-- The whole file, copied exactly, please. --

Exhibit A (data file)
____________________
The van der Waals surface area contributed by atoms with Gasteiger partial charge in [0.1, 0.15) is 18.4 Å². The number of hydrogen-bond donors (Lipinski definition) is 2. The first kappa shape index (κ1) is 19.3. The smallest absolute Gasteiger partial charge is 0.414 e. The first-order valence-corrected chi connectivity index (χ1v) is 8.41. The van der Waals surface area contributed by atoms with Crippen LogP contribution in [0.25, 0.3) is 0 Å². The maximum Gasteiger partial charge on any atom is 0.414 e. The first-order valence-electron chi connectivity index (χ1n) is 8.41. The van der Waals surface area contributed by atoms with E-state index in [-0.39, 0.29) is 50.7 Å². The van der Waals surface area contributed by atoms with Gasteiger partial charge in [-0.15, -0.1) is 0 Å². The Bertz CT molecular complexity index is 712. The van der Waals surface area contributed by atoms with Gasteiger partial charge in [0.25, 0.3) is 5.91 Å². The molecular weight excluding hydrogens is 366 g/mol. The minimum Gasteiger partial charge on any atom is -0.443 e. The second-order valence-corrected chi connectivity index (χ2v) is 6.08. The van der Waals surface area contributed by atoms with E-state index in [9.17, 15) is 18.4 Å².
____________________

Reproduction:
The van der Waals surface area contributed by atoms with Gasteiger partial charge in [0.1, 0.15) is 18.4 Å². The number of hydrogen-bond donors (Lipinski definition) is 2. The first kappa shape index (κ1) is 19.3. The smallest absolute Gasteiger partial charge is 0.414 e. The first-order valence-corrected chi connectivity index (χ1v) is 8.41. The van der Waals surface area contributed by atoms with Crippen LogP contribution in [0.25, 0.3) is 0 Å². The maximum Gasteiger partial charge on any atom is 0.414 e. The first-order valence-electron chi connectivity index (χ1n) is 8.41. The van der Waals surface area contributed by atoms with E-state index in [-0.39, 0.29) is 50.7 Å². The van der Waals surface area contributed by atoms with Gasteiger partial charge in [-0.15, -0.1) is 0 Å². The Bertz CT molecular complexity index is 712. The van der Waals surface area contributed by atoms with Gasteiger partial charge in [0.25, 0.3) is 5.91 Å². The molecular weight excluding hydrogens is 366 g/mol. The minimum Gasteiger partial charge on any atom is -0.443 e. The second-order valence-corrected chi connectivity index (χ2v) is 6.08. The van der Waals surface area contributed by atoms with E-state index in [9.17, 15) is 18.4 Å².